1.35 million tonnes of old clothes – a horrific number, and one that we can scarcely visualise as a mountain of rubbish. If the fashion industry wants to do something to help the environment, a major change needs to take place. Only a few fashion labels and design studios have dared to take a first step in the right direction with bags made of bananas, shoe soles made of chewing gum and fur coats of hemp. Although all that might sound like arts and crafts for kids, such innovations are set to revolutionise the fashion industry in the coming years. Let’s take a look at a few innovative textiles inspiring us to be more sustainable…
At a time when clothing functions as a disposable product in a vertical supply chain and fit determines a person’s social status, fashion can also seem more like a form of bondage than the expression of individual personality. Now, with her ‘Pedestrian’ project, Nadine Göpfert is creating a new design ethic that questions the current state of industrial production. Here’s the lowdown on a Berlin-based artist whose work pushes the limits of her own aesthetic horizon.
Led by Central Saint Martins graduate and head designer Manuel Facchini, Italian fashion house Byblos is being given a complete overhaul and rebranding.
We love shopping! Presuming, of course, that the whole retail experience isn’t marred by aimless wandering around uninspired shops selling the same old mass-produced goods – only to return home empty-handed. For several years now, the term “experience shopping” has been bandied around the crisis-stricken retail sector as a beacon of hope and an effective opponent to the ever-increasing allure of online shopping. Customers should be inspired to make a purchase and appealed to on an emotional level, but also develop a personal connection to the location. And we know they do exist, those special stores that are uniquely different and out-of-the-ordinary. Here’s our pick of three curated shopping temples that all opened recently but are already proving that offline shopping can be an enjoyable experience.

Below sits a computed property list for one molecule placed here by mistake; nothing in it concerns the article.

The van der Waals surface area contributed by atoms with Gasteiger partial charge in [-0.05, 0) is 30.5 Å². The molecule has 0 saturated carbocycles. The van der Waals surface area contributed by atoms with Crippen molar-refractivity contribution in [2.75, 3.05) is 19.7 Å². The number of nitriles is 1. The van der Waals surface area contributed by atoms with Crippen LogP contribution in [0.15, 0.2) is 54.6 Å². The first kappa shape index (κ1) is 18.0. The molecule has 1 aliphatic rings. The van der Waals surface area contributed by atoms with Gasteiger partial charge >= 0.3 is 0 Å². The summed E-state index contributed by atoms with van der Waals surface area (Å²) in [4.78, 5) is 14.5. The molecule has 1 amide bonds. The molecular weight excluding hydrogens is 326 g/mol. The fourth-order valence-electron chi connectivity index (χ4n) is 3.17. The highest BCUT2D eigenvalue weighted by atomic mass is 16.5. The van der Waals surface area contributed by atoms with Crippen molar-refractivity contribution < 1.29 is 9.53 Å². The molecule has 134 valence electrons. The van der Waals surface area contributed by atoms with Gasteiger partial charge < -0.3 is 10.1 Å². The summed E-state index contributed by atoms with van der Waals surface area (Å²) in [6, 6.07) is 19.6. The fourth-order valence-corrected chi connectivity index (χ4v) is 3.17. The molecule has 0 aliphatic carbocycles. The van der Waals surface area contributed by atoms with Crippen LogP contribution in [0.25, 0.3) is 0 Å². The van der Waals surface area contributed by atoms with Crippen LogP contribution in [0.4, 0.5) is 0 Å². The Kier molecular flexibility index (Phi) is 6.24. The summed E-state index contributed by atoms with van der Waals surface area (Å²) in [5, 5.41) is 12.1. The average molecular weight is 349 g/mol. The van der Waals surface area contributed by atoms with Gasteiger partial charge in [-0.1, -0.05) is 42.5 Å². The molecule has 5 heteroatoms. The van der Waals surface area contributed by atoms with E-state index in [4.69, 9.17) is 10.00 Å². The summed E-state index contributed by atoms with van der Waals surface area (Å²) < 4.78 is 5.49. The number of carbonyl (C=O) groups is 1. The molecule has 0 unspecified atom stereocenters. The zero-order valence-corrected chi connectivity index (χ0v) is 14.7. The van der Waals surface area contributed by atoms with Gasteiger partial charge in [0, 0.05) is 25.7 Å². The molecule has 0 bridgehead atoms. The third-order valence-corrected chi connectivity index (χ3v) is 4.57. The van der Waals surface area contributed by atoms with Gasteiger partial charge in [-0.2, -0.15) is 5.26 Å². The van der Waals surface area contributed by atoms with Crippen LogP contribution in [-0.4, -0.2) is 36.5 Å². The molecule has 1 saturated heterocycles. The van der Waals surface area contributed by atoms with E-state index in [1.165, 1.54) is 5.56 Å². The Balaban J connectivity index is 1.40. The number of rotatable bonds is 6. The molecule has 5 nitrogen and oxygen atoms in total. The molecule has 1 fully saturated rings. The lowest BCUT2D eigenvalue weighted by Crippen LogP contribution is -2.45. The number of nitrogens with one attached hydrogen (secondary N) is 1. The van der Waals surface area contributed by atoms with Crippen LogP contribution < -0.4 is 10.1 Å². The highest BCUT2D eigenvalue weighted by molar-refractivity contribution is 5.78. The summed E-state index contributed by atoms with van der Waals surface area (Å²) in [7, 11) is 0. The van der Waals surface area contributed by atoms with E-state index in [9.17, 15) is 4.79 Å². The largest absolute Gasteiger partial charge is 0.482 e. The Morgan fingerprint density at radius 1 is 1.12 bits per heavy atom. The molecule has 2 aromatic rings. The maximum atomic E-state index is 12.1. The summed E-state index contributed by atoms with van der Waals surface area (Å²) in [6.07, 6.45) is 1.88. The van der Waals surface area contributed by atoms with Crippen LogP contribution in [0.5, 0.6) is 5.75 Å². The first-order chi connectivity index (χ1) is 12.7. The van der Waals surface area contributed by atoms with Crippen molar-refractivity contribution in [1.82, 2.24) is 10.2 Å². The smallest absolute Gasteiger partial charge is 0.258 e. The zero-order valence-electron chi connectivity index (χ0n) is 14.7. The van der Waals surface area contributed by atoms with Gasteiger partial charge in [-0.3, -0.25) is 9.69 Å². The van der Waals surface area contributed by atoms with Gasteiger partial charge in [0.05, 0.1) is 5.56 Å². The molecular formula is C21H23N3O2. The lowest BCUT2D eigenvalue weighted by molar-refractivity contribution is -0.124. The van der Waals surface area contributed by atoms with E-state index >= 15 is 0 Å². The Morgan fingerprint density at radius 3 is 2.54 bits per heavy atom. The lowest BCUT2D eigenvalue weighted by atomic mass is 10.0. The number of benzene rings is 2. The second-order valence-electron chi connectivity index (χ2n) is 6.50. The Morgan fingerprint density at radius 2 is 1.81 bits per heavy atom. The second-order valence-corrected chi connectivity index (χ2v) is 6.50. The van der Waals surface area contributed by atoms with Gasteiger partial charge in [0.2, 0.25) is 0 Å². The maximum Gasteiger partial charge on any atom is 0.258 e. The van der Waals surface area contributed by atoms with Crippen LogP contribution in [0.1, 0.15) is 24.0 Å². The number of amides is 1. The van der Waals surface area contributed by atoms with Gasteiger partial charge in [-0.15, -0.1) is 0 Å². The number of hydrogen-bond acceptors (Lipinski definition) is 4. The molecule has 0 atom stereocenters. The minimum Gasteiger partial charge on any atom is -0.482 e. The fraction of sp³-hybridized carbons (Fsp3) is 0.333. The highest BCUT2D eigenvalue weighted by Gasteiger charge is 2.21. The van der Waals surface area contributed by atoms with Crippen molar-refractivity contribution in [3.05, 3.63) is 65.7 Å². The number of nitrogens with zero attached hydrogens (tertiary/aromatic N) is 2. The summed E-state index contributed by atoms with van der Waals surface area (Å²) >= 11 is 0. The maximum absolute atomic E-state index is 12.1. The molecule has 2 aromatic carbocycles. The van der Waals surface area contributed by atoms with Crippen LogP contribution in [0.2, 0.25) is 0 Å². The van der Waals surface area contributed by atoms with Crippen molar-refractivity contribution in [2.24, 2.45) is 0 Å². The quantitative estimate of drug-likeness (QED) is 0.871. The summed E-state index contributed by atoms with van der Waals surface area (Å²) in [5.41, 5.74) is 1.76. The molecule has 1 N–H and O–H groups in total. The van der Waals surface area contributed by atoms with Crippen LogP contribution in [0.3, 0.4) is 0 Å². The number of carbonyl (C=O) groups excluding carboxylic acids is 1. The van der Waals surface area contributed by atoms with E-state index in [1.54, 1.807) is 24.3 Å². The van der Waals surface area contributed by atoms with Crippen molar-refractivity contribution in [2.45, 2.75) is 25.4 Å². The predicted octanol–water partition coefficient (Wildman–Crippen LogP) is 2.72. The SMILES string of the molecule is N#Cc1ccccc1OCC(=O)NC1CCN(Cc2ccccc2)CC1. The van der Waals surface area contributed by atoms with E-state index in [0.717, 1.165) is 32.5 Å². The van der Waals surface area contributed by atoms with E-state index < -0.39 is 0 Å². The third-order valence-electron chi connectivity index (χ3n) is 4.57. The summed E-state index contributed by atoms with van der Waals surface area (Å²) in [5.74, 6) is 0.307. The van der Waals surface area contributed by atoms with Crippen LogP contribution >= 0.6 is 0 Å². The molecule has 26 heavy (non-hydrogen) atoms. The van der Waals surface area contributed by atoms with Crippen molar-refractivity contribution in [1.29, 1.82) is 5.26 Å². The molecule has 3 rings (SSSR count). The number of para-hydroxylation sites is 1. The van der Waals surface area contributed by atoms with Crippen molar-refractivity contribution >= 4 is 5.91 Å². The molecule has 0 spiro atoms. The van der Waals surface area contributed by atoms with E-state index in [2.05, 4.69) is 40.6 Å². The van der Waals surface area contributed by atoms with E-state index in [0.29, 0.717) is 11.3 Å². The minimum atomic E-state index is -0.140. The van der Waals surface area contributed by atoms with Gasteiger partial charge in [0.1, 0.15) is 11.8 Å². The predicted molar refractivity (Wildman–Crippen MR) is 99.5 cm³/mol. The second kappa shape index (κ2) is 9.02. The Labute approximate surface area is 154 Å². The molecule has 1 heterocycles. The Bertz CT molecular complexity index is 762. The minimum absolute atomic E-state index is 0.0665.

“One Ring to rule them all, One Ring to find them, One Ring to bring them all and in the darkness bind them.” If you ask us, creepy little Gollum probably wouldn’t have been a very good jewellery seller. After all, the foreboding words of the “Lord of the Rings” character still convey the bitter truth about gold mining: most pieces of jewellery have mineworkers and the environment on their conscience. High time for a rethink. High time for Fairtrade gold.
Boom! She did it again. In mid-April, Beyoncé surprised us all with a Netflix documentary entitled “Homecoming”, which was accompanied by the release of a corresponding live album. But while some critics celebrated it in all its glory, others are picking it apart and accusing the singer of being a bad role model.
Fortunately, beauty is a whole lot more than lip fillers, extensions and blindingly white veneers – as shown by Alessandro Michele, who is celebrating the comeback of the Gucci cosmetic line with the perfect antidote to airbrushed perfection.
30 years since the fall of the Berlin Wall – 30 years of East vs. West. Anyone looking for a flat in Berlin will know how difficult it is. Living space is scarce and the high prices and tough competition make finding a roof over your head no easy feat. The once affordable rents in the German capital have long since caught up to those of metropolises like Paris or London – or are well on the way to doing so. But if you’re not under time pressure and can allow yourself the luxury of searching for a place to live in any of Berlin’s many neighbourhoods, you’ll have the choice: East or West? Two parts of the city that couldn’t be any more different, even after 30 years. So today we’re settling the matter for you: where’s the best place to live? Charlottenburg or Neukölln? Schöneberg or Friedrichshain? Disclaimer: pardon the clichés!
Wonderful things come out of Denmark. Hygge, Lego and The Little Mermaid, to name just a few. But also sustainable womenswear label Blanche, which was established in 2018 by Mette Fredin (Creative Director) and Melissa Bech (Commercial Director). Both experienced profashionals with different skills, who met by chance and shared the same opinion; that womenswear simply deserves more transparency and better-quality fabrics. The label therefore produces mainly in Europe, primarily in Portugal or Italy. We caught up with Blanche’s two founders for a chat.